In the July edition of Dementia Research News, Prof Elizabeth Beattie, Director of the DCRC – Carers and Consumers based out of Queensland University of Technology, provided an overview of wandering behaviours in dementia. Following on from this overview, in this edition we present research from the collaborative work of Professor Beattie with Professor Donna Algase, Dr Cathy Antonakos, Dr Cynthia Beel-Bates and others at the University of Michigan.
There are many different definitions as to what constitutes wandering. However, very few come from empirical research literature. Consequently, this team set about researching an effective way to define wandering in the context of the Need-driven Dementia-compromised Behaviour (NDM) model. This model suggests that many behaviours exhibited in dementia result from the unmet needs or goals of the person with dementia.
The team collected data on a number of factors that may contribute to wandering and observed how much their 142 participants wandered in a day. The data suggested that these participants could be grouped into four categories which were subsequently labelled 1) classic wanderers, 2) moderate wanderers, 3) subclinical wanderers and 4) non-wanderers.
Classic wanderers exhibited the most wandering behaviours of any of the groups. Classic wanderers tended to walk earlier in the day, around 3:00 p.m., compared to other wanderers. They also tended to have the most severe cognitive impairment, greatest independence in mobility and poorest general health.
Moderate wanderers tended to walk in around half of the researchers' observation sessions. Moderate wanderers had less cognitive impairment than classic wanderers, poorer independence in mobility compared to classic wanderers but the best general health of the three wandering categories.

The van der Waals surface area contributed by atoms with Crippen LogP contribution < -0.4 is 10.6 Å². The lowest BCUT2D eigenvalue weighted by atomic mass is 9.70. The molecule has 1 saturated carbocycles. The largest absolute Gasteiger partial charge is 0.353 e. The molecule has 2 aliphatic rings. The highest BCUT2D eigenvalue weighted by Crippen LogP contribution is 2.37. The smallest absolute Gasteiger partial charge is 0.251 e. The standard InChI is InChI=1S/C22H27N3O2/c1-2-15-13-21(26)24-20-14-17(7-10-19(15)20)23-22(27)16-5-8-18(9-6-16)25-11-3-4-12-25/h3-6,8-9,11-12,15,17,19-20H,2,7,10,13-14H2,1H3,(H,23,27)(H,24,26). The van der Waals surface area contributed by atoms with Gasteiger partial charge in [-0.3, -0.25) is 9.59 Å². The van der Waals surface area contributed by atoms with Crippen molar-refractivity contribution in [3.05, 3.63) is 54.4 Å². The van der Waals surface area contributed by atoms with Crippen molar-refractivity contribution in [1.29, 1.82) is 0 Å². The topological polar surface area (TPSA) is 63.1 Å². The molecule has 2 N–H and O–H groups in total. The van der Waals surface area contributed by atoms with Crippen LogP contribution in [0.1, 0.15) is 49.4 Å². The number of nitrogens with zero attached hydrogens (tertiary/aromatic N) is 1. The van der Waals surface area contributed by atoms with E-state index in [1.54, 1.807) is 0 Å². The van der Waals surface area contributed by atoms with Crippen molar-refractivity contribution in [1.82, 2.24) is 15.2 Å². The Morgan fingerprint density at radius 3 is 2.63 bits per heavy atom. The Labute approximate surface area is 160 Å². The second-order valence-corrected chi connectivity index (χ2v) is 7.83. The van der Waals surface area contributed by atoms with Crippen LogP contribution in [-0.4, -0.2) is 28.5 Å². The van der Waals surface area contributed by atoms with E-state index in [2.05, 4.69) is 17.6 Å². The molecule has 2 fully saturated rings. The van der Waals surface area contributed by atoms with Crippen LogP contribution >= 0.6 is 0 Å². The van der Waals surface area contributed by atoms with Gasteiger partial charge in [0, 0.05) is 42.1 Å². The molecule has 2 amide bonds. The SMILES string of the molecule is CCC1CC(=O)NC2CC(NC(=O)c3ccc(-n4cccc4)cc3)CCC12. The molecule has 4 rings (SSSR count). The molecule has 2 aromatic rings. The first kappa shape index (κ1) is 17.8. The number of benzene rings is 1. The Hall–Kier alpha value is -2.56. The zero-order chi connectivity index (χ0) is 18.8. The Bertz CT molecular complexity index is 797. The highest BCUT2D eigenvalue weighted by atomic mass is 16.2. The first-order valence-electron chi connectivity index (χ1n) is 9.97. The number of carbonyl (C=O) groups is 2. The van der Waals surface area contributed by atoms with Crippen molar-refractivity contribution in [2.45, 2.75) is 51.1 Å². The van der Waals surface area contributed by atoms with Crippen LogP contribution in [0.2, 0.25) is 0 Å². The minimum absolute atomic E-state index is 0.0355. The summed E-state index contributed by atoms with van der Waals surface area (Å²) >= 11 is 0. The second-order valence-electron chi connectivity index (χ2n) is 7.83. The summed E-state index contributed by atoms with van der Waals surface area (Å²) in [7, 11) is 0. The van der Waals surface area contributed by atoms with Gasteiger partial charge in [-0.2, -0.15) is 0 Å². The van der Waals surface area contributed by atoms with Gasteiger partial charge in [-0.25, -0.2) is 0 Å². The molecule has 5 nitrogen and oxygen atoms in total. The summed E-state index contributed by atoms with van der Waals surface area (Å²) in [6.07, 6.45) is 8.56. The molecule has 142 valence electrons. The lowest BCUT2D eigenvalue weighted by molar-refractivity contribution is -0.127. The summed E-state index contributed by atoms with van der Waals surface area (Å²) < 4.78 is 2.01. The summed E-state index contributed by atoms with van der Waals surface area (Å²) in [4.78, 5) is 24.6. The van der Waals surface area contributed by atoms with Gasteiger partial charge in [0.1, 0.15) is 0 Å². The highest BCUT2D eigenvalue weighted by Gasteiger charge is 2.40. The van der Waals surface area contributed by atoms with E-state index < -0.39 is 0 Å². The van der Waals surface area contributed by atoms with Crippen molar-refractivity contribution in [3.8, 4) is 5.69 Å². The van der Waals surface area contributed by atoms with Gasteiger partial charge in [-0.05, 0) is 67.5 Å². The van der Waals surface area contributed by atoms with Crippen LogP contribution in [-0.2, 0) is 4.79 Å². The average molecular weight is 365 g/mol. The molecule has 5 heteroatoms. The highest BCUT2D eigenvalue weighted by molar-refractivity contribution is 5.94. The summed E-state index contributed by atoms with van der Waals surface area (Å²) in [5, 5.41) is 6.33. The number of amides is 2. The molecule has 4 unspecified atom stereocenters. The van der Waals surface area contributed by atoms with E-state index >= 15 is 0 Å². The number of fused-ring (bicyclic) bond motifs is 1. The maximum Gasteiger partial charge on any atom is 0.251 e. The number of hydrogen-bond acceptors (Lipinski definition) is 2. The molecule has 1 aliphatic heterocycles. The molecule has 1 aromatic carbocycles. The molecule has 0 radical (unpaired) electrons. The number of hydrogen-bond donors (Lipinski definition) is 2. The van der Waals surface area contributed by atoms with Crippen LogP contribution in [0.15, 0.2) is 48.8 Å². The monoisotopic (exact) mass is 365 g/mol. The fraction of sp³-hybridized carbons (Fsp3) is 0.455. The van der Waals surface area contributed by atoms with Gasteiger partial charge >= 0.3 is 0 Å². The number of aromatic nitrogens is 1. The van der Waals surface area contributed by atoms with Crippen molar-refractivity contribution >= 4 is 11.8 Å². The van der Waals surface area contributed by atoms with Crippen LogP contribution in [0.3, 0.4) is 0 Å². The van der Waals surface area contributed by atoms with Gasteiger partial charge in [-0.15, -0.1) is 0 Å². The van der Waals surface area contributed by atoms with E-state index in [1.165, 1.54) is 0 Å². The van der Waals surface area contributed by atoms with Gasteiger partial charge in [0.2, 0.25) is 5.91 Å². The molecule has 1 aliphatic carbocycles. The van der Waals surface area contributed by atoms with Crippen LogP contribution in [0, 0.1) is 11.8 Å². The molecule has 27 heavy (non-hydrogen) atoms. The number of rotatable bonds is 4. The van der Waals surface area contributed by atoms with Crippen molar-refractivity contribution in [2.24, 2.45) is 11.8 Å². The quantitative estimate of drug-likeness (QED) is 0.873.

Subclinical wanderers tended to walk for short amounts of time sporadically throughout the day. Consequently, they were incorrectly identified as non-wanderers by around 50% of staff, more than other categories. Subclinical wanderers tended to have the least cognitive impairment of the three wandering conditions, had similar independence in mobility to moderate wanderers, and their overall health fell in between moderate and classical wanderers.
The implications of this research are that these findings may point to factors contributing to wandering which may be considered in the context of interventions to reduce wandering in people with dementia.
The full research article can be found via the link below:
Watch for Wandering Part 3 in the February 2013 Dementia Research News, which will feature a framework for managing wandering and preventing development.